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Archive for the ‘mental health and substance abuse’ Category

How To Cope With Sheltering in Place

February 25, 2015 Comments off

How To Cope With Sheltering in Place
Source: Substance Abuse and Mental Health Services Administration

Offers tips people can use to cope with sheltering in place. Explains reactions people often feel when sheltering in place; suggests ways to care for oneself and the family, such as making a plan and staying connected; and provides additional helpful resources.

Notes from the Field: Prevalence of Risk Factors for Suicide Among Veterinarians — United States, 2014

February 24, 2015 Comments off

Notes from the Field: Prevalence of Risk Factors for Suicide Among Veterinarians — United States, 2014
Source: Morbidity and Mortality Weekly Report (CDC)

Veterinarians are believed to be at increased risk for suicide compared with the general population. Few data on the occurrence of suicidal behavior and suicide risk factors among U.S. veterinarians are available. Veterinarians participating in two wellness summits held during September 2013 concluded that more research is needed on veterinarians and their mental health.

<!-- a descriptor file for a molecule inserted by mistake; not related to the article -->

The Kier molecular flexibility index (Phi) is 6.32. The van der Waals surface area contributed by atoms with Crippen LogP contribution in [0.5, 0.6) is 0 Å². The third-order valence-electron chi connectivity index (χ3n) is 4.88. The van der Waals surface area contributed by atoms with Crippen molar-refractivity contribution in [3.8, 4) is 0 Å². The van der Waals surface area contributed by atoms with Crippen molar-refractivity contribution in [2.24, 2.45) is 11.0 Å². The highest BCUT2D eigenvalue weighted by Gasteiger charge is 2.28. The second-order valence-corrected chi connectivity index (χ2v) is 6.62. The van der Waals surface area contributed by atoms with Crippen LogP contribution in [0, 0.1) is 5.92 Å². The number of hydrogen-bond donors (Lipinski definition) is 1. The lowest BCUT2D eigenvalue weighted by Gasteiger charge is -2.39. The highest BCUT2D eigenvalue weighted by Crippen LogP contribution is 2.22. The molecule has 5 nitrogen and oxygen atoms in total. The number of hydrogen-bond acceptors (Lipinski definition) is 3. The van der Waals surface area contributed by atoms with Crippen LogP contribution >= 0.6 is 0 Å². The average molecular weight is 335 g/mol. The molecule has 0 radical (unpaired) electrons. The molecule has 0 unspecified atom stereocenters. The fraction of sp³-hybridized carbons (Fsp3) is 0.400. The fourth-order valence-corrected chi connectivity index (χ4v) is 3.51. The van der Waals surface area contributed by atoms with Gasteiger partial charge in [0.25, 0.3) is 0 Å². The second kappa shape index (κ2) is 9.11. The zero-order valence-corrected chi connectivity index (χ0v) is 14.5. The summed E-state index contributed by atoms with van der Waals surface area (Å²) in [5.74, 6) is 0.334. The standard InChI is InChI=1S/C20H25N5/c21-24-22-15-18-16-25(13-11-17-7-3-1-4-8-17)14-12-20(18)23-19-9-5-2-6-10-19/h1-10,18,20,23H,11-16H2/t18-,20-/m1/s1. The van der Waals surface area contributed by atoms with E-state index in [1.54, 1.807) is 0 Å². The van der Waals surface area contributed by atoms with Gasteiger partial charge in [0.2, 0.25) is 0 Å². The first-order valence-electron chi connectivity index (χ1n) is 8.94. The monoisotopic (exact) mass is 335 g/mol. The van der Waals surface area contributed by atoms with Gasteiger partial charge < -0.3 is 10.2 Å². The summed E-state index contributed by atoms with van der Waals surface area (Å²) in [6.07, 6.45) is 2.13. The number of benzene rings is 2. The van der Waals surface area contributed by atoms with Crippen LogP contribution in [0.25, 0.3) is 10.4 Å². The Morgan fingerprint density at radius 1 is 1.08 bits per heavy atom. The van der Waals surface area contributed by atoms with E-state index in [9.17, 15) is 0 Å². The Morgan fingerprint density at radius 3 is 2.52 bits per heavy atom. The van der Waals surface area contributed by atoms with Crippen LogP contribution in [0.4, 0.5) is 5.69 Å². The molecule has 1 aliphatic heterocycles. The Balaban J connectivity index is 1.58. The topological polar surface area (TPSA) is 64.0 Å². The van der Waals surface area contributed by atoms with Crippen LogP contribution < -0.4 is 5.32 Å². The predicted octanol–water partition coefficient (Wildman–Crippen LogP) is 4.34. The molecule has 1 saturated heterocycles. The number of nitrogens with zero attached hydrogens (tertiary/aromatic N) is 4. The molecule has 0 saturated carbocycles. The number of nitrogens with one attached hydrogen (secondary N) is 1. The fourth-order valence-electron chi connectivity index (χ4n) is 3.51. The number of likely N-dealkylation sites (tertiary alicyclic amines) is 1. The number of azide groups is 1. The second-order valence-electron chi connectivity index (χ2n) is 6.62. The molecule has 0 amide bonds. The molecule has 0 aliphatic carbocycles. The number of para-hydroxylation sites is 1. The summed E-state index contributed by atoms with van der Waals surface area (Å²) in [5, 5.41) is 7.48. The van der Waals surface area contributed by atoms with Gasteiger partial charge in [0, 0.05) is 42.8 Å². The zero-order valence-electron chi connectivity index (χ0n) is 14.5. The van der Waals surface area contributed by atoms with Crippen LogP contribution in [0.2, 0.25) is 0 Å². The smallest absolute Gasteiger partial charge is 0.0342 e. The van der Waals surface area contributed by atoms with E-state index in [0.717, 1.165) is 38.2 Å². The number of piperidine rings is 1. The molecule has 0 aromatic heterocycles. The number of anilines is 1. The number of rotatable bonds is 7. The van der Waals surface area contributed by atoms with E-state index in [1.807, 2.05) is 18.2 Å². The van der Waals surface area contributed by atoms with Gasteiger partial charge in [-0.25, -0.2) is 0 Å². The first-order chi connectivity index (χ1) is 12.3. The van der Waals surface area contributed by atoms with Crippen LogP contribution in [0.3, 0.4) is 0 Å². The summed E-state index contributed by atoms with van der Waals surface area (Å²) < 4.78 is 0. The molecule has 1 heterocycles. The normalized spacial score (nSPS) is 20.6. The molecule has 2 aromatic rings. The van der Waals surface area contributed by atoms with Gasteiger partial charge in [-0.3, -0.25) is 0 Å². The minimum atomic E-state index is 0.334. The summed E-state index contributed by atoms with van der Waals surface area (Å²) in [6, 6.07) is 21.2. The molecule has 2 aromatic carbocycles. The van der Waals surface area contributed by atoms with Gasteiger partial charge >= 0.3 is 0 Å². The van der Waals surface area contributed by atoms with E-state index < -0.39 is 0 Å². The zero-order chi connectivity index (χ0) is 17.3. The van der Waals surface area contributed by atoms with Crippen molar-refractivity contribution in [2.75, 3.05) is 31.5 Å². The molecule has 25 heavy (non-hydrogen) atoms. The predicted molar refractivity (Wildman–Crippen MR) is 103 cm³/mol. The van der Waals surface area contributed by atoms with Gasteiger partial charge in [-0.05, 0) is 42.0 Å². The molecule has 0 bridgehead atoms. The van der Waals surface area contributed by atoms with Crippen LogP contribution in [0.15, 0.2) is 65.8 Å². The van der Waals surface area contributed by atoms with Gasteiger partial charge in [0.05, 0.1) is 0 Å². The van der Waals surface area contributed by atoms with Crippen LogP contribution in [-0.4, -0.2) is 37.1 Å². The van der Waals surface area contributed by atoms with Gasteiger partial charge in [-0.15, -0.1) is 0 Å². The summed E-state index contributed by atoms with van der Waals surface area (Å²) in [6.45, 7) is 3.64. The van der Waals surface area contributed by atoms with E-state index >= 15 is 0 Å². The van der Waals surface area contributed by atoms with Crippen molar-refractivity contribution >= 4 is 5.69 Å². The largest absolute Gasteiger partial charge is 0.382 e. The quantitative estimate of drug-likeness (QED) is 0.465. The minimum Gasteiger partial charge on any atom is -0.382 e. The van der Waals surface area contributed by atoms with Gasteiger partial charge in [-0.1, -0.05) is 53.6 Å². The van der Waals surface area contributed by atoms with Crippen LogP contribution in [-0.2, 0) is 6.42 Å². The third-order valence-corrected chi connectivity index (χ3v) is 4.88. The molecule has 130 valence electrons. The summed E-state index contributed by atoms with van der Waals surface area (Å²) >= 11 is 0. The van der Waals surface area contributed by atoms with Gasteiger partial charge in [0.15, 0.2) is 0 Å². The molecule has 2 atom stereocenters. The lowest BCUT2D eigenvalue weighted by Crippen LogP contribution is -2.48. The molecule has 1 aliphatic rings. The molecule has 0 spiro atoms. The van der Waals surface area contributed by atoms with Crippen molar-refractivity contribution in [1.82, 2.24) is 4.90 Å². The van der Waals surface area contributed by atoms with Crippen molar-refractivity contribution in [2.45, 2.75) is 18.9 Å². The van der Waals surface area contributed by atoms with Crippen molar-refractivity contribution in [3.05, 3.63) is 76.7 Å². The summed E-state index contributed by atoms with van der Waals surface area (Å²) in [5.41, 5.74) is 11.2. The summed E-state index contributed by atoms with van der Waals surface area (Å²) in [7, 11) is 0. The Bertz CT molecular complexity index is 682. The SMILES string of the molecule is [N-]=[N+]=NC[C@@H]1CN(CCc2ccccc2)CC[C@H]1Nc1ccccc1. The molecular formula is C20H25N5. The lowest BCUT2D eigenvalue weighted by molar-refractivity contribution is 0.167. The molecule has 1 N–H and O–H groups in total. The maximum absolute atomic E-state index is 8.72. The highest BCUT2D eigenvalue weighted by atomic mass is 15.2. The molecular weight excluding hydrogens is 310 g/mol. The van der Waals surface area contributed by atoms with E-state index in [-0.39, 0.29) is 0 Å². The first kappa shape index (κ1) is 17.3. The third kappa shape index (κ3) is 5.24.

During July 1–October 20, 2014, an anonymous, Web-based questionnaire was made available through the Veterinary Information Network (VIN), an online community for veterinarians; VIN News Service; JAVMA News; and monthly e-mail messages to veterinarians in 49 states (Maine was excluded) and Puerto Rico sent through the state’s veterinary medical association, agriculture or livestock department, or health department. The questionnaire asked respondents about their experiences with depression and suicidal behavior, and included standardized questions from the Kessler-6 psychological distress scale that assesses for the presence of serious mental illness. Respondents with nonresponses were included in the denominators when calculating prevalence estimates.

Responses were received from 10,254 currently employed veterinarians (10.3% of all employed U.S. veterinarians). The most commonly reported age category was 30–39 years (28.8%), and 31.3% were male. Thirty-four percent reported practicing veterinary medicine for <10 years, 24.6% for 10–19 years, 21.6% for 20–29 years, and 19.8% for ≥30 years. Most (68.6%) respondents practiced small animal medicine, and 37.8% were practice owners. In comparison, 44.4% of U.S. veterinarians are male, and 66.6% practice small animal medicine exclusively.